Glaucoma Surgery & Treatment
Over two million Americans are affected with glaucoma, and nearly half aren't aware they have the disease. It's commonly referred to as the "silent thief of sight" because you'll feel virtually no symptoms until the disease is very advanced. Unfortunately, once vision is lost, it can never be regained.
What is glaucoma?
The second leading cause of blindness in the United States, glaucoma is a disorder associated with pressure in the eye, which is caused by a backup of fluid. Over time, this can cause damage to the optic nerve - the section of the eye that's responsible for carrying images from the eye to the brain. Detecting the disease in its early stages is essential to stopping it before damage is significant.
If there are no symptoms, how do I know if I have glaucoma?
The only way to detect glaucoma is to have a comprehensive eye examination on a regular basis; usually once each year. Although the disease is much more common in adults over 60, it's important you closely monitor it before damage occurs.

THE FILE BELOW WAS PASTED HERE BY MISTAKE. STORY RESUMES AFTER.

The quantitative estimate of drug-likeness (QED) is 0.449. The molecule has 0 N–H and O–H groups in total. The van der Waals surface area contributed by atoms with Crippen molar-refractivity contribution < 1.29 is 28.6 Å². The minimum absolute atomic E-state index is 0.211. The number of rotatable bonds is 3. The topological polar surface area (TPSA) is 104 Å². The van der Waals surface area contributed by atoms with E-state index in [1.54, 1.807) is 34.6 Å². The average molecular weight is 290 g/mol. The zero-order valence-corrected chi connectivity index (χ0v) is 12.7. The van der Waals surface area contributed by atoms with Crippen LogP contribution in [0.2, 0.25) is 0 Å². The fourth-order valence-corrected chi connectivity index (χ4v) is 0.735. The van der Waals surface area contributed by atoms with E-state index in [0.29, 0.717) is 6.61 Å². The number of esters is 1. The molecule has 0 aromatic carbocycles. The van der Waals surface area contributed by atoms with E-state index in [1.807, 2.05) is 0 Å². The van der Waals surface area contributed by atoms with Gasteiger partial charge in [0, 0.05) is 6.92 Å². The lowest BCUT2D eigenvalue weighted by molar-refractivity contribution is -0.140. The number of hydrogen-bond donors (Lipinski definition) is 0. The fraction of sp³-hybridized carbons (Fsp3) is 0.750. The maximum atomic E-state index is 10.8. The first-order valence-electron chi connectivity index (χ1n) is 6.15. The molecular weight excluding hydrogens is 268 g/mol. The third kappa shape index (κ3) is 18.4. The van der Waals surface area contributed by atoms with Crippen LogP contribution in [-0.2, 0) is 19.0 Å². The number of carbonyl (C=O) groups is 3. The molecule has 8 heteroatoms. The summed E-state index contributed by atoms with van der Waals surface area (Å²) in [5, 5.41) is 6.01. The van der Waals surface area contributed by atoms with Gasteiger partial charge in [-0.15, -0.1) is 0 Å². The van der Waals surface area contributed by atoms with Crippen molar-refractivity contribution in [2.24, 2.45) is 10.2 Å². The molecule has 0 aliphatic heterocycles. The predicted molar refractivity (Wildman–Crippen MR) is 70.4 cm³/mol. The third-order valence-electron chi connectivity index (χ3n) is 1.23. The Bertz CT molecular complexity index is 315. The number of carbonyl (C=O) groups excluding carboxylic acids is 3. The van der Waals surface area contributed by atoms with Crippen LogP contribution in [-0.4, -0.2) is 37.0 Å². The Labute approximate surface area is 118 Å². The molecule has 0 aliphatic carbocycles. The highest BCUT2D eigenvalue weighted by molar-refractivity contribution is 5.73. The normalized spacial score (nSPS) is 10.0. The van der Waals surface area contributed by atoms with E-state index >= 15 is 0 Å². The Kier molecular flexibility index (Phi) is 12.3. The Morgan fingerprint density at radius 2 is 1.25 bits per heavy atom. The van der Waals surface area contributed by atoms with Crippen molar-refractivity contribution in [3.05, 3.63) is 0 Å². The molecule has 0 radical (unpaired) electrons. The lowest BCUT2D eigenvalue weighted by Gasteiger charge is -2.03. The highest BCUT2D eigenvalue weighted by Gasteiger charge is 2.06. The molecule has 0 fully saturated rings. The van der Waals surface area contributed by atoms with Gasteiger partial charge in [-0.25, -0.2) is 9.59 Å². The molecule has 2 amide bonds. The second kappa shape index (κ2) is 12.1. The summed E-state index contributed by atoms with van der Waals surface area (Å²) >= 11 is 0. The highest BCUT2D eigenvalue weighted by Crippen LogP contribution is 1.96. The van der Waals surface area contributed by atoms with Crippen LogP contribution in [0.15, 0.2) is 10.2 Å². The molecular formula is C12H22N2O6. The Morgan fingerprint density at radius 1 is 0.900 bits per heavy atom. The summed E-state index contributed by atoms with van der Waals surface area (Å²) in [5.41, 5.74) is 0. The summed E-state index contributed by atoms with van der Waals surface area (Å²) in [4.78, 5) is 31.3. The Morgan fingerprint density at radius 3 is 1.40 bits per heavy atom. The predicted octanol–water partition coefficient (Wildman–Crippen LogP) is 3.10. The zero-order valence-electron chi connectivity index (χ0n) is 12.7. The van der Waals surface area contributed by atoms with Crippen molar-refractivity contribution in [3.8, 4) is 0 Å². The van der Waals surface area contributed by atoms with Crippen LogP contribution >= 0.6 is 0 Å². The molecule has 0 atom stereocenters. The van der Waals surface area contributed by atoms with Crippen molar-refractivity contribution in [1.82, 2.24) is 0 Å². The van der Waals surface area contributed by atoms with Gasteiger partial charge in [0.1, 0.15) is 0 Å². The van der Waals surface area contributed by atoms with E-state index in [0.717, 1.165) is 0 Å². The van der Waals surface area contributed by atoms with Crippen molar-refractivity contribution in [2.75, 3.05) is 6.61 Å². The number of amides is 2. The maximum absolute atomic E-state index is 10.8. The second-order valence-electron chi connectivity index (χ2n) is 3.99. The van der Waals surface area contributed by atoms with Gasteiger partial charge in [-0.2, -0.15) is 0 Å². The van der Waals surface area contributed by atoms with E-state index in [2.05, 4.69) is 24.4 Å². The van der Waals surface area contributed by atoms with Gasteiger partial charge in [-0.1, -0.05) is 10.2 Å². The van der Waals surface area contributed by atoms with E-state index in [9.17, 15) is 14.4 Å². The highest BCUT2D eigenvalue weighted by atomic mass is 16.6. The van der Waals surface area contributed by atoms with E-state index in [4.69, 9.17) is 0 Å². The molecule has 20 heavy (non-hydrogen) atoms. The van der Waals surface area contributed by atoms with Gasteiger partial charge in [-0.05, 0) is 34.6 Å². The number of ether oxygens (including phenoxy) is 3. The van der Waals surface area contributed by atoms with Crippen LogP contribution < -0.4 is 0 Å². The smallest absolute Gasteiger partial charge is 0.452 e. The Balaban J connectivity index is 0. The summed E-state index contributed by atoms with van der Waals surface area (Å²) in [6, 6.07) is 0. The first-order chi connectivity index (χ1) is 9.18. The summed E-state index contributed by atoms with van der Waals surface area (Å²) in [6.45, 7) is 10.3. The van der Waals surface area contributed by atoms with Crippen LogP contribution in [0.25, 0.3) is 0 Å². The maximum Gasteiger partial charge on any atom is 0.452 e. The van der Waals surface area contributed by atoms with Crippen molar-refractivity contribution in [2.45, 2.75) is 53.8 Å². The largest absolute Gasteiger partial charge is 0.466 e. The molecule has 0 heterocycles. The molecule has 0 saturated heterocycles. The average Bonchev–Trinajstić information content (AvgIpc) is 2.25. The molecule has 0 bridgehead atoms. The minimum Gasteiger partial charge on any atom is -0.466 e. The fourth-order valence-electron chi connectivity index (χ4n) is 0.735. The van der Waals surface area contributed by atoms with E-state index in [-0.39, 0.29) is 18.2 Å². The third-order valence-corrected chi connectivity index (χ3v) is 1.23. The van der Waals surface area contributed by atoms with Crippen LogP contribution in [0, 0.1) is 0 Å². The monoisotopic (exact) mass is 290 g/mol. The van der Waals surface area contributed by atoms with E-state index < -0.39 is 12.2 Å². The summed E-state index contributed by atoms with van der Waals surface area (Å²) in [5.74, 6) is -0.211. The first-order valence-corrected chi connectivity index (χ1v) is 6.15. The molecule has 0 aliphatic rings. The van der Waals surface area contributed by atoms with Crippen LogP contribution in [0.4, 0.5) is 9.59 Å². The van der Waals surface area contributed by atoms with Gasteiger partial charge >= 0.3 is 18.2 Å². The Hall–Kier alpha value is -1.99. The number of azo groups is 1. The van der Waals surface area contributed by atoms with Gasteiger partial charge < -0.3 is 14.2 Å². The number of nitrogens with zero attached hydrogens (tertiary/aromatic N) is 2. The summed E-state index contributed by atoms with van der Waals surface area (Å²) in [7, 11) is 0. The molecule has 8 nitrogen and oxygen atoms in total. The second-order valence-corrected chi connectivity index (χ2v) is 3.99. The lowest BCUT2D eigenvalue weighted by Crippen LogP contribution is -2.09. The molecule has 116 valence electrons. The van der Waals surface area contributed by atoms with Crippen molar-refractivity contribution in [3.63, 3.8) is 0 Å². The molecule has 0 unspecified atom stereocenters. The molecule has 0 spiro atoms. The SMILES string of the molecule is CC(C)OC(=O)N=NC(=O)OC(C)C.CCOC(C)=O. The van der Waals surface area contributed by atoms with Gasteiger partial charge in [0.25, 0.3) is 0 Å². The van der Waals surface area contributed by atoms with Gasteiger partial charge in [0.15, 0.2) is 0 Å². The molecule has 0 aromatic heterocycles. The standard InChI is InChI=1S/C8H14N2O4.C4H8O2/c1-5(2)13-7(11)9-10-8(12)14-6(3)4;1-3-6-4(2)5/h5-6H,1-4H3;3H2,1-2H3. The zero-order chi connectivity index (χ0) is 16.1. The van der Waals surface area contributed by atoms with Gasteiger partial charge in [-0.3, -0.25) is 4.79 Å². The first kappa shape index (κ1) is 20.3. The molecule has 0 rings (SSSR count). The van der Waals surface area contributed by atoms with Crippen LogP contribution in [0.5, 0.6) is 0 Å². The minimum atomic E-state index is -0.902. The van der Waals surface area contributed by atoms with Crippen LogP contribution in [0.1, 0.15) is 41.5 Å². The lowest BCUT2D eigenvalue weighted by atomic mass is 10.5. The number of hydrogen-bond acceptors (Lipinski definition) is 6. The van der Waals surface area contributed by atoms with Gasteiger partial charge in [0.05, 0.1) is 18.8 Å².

How is glaucoma treated?
There are several common ways to treat glaucoma including eye drops, prescription pills, laser surgery or traditional surgical procedures. The staff at Hill Country Eye Center will work with you to create a personalized treatment and follow-up plan that will help preserve your current level of vision and prevent future vision loss.
Eye drops and pills will normally be prescribed first, but if they don't achieve the desired results, surgery is the next best option. Dr. Wollan is our glaucoma specialist and can assist in tailoring a treatment plan if laser or surgery is indicated.
Laser Surgery - This procedure, which takes only 10-20 minutes, has become increasingly popular in the last years. It may be performed in our office and is virtually painless. A laser beam will be focused on your eye - its intense heat will cause certain areas of the eye's drain to shrink. This causes adjacent areas to stretch open, allowing fluid to drain more easily.
Traditional Surgery - Referred to as a "trabeculectomy," this procedure involves a surgeon removing a small section of the eye's drain, which allows the aqueous humor to drain more easily, reducing pressure in the eye. Although this is a relatively safe surgical procedure, you may not have your normal visual acuity until several weeks after the procedure.